In some implementations, the aggregate PCM is a vector such as aggregate QoE, aggregate buffer level or the like. As such, for example, the vector includes all the PCM values (or only part of them are aggregated). Thus, the client device has access to more information when later performing the “modify segment selection” portion of the method 600 (block 6-8 in FIG. 6).

In some implementations, the aggregate PCM and the PCMs obtained in block 7-3 are synchronous. In other words, the PCMs obtained in block 7-3 correspond to a time window TN and the aggregate PCM is based on a statistical analysis of respective PCMs received from each of the client devices sharing a shared network resource for the time window TN. As such, there is a one-to-one relationship between the aggregate PCM and the PCMs obtained in block 7-3.

In some implementations, the aggregate PCM and the PCMs obtained in block 7-3 are asynchronous. In other words, the PCMs obtained in block 7-3 correspond to a time window TN and the aggregate PCM is based on a statistical analysis of respective PCMs received from each of the client devices sharing a shared network resource for the time window TN and one or more earlier time windows such as TN−1. As such, in this example, the aggregate PCM corresponds to two PCMs from each of the client devices that correspond to time windows TN and TN−1.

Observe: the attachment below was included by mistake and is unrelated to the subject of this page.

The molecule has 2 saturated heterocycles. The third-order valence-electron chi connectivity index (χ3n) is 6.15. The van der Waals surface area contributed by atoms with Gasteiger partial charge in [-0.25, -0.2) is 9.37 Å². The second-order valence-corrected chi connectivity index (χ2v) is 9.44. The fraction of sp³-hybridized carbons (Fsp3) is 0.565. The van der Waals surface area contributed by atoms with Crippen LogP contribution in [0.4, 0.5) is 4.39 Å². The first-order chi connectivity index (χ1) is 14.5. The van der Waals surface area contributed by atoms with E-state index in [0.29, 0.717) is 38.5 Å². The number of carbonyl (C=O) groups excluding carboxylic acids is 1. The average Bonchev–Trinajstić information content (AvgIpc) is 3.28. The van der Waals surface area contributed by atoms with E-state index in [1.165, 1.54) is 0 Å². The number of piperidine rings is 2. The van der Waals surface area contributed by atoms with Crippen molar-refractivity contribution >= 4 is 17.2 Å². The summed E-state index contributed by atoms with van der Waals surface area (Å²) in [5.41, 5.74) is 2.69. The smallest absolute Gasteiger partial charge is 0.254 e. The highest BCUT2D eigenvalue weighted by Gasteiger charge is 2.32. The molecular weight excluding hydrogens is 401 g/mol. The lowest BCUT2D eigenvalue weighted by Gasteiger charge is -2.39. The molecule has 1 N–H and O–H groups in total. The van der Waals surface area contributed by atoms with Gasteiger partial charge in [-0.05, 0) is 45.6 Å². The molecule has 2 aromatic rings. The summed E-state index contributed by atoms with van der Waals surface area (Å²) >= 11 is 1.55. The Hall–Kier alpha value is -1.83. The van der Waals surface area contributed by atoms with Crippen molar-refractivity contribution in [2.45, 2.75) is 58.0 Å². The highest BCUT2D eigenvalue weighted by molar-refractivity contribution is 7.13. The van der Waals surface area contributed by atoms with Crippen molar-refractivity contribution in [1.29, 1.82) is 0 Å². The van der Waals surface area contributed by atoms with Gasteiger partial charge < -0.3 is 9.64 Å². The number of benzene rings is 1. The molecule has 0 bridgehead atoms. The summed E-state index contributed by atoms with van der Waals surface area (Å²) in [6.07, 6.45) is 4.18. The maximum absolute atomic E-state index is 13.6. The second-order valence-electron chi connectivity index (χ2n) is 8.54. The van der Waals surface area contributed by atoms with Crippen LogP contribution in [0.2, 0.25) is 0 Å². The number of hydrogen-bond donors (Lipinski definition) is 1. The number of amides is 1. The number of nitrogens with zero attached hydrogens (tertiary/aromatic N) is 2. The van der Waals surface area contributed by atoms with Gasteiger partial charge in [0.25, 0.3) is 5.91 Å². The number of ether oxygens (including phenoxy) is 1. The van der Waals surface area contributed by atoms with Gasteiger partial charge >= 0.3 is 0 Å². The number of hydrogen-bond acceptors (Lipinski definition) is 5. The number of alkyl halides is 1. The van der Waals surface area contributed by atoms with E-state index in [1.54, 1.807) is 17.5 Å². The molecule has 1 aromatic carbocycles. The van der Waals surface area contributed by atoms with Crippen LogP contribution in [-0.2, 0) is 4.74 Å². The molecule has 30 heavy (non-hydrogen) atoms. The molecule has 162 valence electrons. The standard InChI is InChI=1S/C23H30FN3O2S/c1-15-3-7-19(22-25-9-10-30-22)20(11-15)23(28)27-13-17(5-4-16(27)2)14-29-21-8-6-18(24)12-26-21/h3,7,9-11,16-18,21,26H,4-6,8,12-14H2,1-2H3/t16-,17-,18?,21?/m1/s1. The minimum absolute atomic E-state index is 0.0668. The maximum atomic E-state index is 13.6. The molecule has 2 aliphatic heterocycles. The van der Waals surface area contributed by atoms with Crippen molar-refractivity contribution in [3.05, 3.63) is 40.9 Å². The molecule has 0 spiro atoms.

In some implementations, as represented by block 7-4a, generating the aggregate PCM includes grouping the plurality of client devices into subscription tiers. In some implementations, the monitor device or a component thereof groups the client devices (and their associated PCMs) into subscription tiers based on the subscriber/user profile data 530 and/or the PCMs from the plurality of client devices.

As one example, with reference to FIG. 9, the monitor device generates the quality of experience (QoE) distribution 900 that shows the percentage of client devices versus QoE based on the PCMs from the plurality of client devices. In FIG. 9, the QoE distribution 900 (e.g., a probability density function) includes three distinct peaks centered on a first percentile marker 902A (e.g., a QoE value below which 40% of the observed QoE values are found), a second percentile marker 902B, and a third percentile marker 902C, respectively. In this example, the three distinct peaks correspond to a value 905 associated with a respective percentage of client devices, however, in various other implementations, each of the peaks may be associated with different values.